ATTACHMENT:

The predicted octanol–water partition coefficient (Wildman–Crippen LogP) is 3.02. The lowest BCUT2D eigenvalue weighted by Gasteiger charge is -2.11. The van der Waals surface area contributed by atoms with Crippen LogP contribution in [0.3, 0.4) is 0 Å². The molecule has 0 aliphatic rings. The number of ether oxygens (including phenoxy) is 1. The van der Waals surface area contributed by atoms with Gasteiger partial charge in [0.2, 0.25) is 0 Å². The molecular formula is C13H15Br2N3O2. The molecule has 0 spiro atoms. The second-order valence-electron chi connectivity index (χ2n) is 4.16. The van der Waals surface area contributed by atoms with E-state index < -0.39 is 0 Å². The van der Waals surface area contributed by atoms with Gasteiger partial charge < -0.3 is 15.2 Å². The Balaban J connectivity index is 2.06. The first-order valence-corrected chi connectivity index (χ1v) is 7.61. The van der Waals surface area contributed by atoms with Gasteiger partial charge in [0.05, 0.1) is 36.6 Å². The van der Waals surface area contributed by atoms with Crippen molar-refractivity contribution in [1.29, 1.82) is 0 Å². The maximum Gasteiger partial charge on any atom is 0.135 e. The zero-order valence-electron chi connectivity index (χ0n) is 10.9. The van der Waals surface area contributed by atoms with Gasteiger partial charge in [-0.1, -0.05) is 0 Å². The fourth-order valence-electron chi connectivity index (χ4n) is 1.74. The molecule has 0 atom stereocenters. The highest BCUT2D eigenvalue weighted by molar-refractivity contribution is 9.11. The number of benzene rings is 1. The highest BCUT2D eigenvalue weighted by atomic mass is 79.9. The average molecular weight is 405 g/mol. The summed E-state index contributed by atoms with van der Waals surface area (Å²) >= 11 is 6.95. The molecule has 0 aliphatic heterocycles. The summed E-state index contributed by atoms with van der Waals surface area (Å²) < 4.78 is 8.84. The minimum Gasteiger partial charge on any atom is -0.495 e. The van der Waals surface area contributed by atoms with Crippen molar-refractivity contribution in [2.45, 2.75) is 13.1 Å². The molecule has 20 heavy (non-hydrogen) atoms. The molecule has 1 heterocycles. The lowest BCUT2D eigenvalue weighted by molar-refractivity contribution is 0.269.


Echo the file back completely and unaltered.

The predicted octanol–water partition coefficient (Wildman–Crippen LogP) is 3.02. The lowest BCUT2D eigenvalue weighted by Gasteiger charge is -2.11. The van der Waals surface area contributed by atoms with Crippen LogP contribution in [0.3, 0.4) is 0 Å². The molecule has 0 aliphatic rings. The number of ether oxygens (including phenoxy) is 1. The van der Waals surface area contributed by atoms with Gasteiger partial charge in [0.2, 0.25) is 0 Å². The molecular formula is C13H15Br2N3O2. The molecule has 0 spiro atoms. The second-order valence-electron chi connectivity index (χ2n) is 4.16. The van der Waals surface area contributed by atoms with E-state index < -0.39 is 0 Å². The van der Waals surface area contributed by atoms with Gasteiger partial charge < -0.3 is 15.2 Å². The Balaban J connectivity index is 2.06. The first-order valence-corrected chi connectivity index (χ1v) is 7.61. The van der Waals surface area contributed by atoms with Gasteiger partial charge in [0.05, 0.1) is 36.6 Å². The van der Waals surface area contributed by atoms with Crippen molar-refractivity contribution in [1.29, 1.82) is 0 Å². The maximum Gasteiger partial charge on any atom is 0.135 e. The zero-order valence-electron chi connectivity index (χ0n) is 10.9. The van der Waals surface area contributed by atoms with Gasteiger partial charge in [-0.1, -0.05) is 0 Å². The fourth-order valence-electron chi connectivity index (χ4n) is 1.74. The molecule has 0 atom stereocenters. The highest BCUT2D eigenvalue weighted by molar-refractivity contribution is 9.11. The number of benzene rings is 1. The highest BCUT2D eigenvalue weighted by atomic mass is 79.9. The average molecular weight is 405 g/mol. The summed E-state index contributed by atoms with van der Waals surface area (Å²) >= 11 is 6.95. The molecule has 0 aliphatic heterocycles. The summed E-state index contributed by atoms with van der Waals surface area (Å²) < 4.78 is 8.84. The minimum Gasteiger partial charge on any atom is -0.495 e. The van der Waals surface area contributed by atoms with Crippen molar-refractivity contribution in [2.45, 2.75) is 13.1 Å². The molecule has 20 heavy (non-hydrogen) atoms. The molecule has 1 heterocycles. The lowest BCUT2D eigenvalue weighted by molar-refractivity contribution is 0.269.